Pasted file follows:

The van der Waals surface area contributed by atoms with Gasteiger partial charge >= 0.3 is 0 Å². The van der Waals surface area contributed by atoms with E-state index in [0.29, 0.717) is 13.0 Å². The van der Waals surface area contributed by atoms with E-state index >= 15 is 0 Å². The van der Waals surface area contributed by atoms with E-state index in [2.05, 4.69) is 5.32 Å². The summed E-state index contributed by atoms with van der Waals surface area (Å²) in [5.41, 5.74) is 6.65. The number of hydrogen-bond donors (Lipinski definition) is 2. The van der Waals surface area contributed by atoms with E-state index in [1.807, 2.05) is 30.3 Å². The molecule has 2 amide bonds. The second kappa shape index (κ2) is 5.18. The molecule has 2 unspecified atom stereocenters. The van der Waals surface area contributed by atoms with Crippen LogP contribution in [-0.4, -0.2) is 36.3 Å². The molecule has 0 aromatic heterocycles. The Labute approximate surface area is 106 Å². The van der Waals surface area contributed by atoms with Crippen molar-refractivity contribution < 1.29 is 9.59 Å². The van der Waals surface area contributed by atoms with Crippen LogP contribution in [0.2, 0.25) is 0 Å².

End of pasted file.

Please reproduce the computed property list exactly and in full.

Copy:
The van der Waals surface area contributed by atoms with Gasteiger partial charge >= 0.3 is 0 Å². The van der Waals surface area contributed by atoms with E-state index in [0.29, 0.717) is 13.0 Å². The van der Waals surface area contributed by atoms with E-state index >= 15 is 0 Å². The van der Waals surface area contributed by atoms with E-state index in [2.05, 4.69) is 5.32 Å². The summed E-state index contributed by atoms with van der Waals surface area (Å²) in [5.41, 5.74) is 6.65. The number of hydrogen-bond donors (Lipinski definition) is 2. The van der Waals surface area contributed by atoms with E-state index in [1.807, 2.05) is 30.3 Å². The molecule has 2 amide bonds. The second kappa shape index (κ2) is 5.18. The molecule has 2 unspecified atom stereocenters. The van der Waals surface area contributed by atoms with Crippen LogP contribution in [-0.4, -0.2) is 36.3 Å². The molecule has 0 aromatic heterocycles. The Labute approximate surface area is 106 Å². The van der Waals surface area contributed by atoms with Crippen molar-refractivity contribution < 1.29 is 9.59 Å². The van der Waals surface area contributed by atoms with Crippen LogP contribution in [0.2, 0.25) is 0 Å².